If we’d been impressed with Casa da Mãe yesterday, we were even more appreciative of its charms on this glorious morning when the air was filled with birdsong and the scent of eucalyptus.
Breakfast was a lavish affair with warm croissants and rolls, various cheeses, honey, marmalades and jams, and best of all, a pot of Tetley’s tea. Having failed to ask how much this oasis of tranquillity was costing us before we accepted a room, we were astonished to learn the cost was just €60 for our double room with terrace and breakfast (and we hadn’t even booked online). We’re definitely returning to this absolute gem of a place one day soon.
With only 16.20 km to cover today, there was time to explore Salir. First port of call was the ruined walls of Salir castle. The castle dates back to the Moorish occupation of the Algarve and the low-level walls were not excavated until 1987. The castle towers were designed to look much grander and white lines were painted onto their walls so that the rammed earth (taipa) mimicked large limestone facing stones from a distance.
As castles go, it wasn’t particularly impressive, but it’s worth walking onto the viewing platform for the spectacular views across the valley and to the Serra do Caldeirão mountains beyond.
The area surrounding Salir is typical of the barrocal and is perfect for walking. Sections of the Via Algarviana use part of a historic network of sunken paths route between the limestone walls of dry fruit orchards. These fruits – figs, almonds, olives and carobs – are referred to as ‘dry’ because their trees require little or no watering and derive all the moisture they need from rain and dew.
We walked along level tracks, surprised to see the harvest was well under way in mid May, and passed the occasional tiny hamlet: Almarginho, Cerro de Baixo and Cerro de Cima.
In the distance and to our right, the distinctive Rocha da Pena rose from the valley floor, a rocky outcrop which reaches 480 metres. The Moors allegedly hid behind ancient stone walls on the plateau as the Christians seized Salir castle. The defensive walls, dating back to the Iron Age and constructed by Celts, are still visible.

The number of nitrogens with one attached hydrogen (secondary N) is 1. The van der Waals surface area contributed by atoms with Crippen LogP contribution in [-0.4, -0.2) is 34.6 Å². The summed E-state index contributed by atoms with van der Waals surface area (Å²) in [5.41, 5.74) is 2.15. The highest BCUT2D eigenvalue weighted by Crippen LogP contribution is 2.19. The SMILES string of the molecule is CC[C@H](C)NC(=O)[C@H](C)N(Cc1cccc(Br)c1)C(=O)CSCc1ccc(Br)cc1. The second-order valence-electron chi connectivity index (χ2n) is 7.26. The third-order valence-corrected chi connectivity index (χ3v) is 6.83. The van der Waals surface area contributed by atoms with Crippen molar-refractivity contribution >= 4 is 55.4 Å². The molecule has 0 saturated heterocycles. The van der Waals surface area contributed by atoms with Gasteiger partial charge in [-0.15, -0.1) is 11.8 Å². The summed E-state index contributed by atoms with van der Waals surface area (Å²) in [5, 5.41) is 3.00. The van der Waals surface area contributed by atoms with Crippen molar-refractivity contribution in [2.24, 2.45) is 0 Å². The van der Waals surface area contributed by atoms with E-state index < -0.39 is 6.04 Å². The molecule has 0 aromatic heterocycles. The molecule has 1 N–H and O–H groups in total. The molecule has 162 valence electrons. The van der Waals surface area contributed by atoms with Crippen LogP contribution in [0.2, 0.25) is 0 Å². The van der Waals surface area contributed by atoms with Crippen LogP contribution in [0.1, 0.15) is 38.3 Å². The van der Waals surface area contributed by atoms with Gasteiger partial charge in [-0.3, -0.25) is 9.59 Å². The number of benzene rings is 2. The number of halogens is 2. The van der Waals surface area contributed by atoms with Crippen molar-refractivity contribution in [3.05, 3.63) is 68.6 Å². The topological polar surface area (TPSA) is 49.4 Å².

It was all going so well – despite the hot sun, we’d been making good progress – so it came as a bit of a shock when we realised we were walking around in a circle – and even more surprising that it was me who recognised the specific patch of vegetation as we passed it for a second time. Harri wasn’t sure where we’d lost the trail but we had definitely gone wrong somewhere. He needed to find out where we’d gone wrong so his hiking book instructions weren’t muddled so he ‘parked’ me at the bottom of the steep path and instantly disappeared into the scrubby vegetation.
At first, it was pleasant sitting there reading. But as the minutes passed and there was still no sign of him, I began to get worried. Where on earth was he? Surely, we couldn’t have strayed that far off the waymarked route? I headed back in the direction I’d seen Harri go, along a badly overgrown footpath adjacent to a drystone wall. Hot and crotchety, I eventually reached an open space which looked familiar.